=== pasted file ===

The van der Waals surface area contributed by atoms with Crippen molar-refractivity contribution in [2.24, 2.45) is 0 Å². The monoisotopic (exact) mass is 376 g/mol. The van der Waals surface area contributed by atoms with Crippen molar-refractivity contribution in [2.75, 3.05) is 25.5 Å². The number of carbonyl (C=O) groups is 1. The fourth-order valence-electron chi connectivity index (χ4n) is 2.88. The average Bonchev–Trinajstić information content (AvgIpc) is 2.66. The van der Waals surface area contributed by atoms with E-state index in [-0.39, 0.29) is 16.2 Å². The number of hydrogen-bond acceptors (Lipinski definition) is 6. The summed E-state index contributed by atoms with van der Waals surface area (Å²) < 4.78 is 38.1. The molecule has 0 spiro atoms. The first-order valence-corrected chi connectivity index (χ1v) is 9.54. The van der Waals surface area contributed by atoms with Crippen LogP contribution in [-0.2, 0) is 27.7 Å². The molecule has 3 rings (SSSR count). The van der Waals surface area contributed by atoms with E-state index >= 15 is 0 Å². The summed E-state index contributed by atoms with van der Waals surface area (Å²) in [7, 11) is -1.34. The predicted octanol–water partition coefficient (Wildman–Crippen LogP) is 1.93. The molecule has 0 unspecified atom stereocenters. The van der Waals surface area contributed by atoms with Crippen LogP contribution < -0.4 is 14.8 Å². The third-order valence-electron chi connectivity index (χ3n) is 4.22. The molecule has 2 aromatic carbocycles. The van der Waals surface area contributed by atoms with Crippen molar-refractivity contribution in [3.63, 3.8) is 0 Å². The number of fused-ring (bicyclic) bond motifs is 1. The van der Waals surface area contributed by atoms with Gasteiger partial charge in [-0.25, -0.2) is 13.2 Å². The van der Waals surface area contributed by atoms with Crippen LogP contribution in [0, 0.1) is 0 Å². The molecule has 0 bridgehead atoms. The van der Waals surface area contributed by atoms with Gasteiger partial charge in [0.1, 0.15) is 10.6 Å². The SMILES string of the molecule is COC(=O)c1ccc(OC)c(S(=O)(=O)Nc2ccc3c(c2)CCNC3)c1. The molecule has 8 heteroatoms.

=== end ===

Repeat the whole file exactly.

The van der Waals surface area contributed by atoms with Crippen molar-refractivity contribution in [2.24, 2.45) is 0 Å². The monoisotopic (exact) mass is 376 g/mol. The van der Waals surface area contributed by atoms with Crippen molar-refractivity contribution in [2.75, 3.05) is 25.5 Å². The number of carbonyl (C=O) groups is 1. The fourth-order valence-electron chi connectivity index (χ4n) is 2.88. The average Bonchev–Trinajstić information content (AvgIpc) is 2.66. The van der Waals surface area contributed by atoms with E-state index in [-0.39, 0.29) is 16.2 Å². The number of hydrogen-bond acceptors (Lipinski definition) is 6. The summed E-state index contributed by atoms with van der Waals surface area (Å²) < 4.78 is 38.1. The molecule has 0 spiro atoms. The first-order valence-corrected chi connectivity index (χ1v) is 9.54. The van der Waals surface area contributed by atoms with Crippen LogP contribution in [-0.2, 0) is 27.7 Å². The molecule has 3 rings (SSSR count). The van der Waals surface area contributed by atoms with E-state index >= 15 is 0 Å². The summed E-state index contributed by atoms with van der Waals surface area (Å²) in [7, 11) is -1.34. The predicted octanol–water partition coefficient (Wildman–Crippen LogP) is 1.93. The molecule has 0 unspecified atom stereocenters. The van der Waals surface area contributed by atoms with Crippen LogP contribution < -0.4 is 14.8 Å². The third-order valence-electron chi connectivity index (χ3n) is 4.22. The molecule has 2 aromatic carbocycles. The van der Waals surface area contributed by atoms with Crippen molar-refractivity contribution in [3.63, 3.8) is 0 Å². The number of fused-ring (bicyclic) bond motifs is 1. The van der Waals surface area contributed by atoms with Gasteiger partial charge in [-0.25, -0.2) is 13.2 Å². The van der Waals surface area contributed by atoms with Crippen LogP contribution in [0, 0.1) is 0 Å². The molecule has 0 bridgehead atoms. The van der Waals surface area contributed by atoms with Gasteiger partial charge in [0.1, 0.15) is 10.6 Å². The SMILES string of the molecule is COC(=O)c1ccc(OC)c(S(=O)(=O)Nc2ccc3c(c2)CCNC3)c1. The molecule has 8 heteroatoms.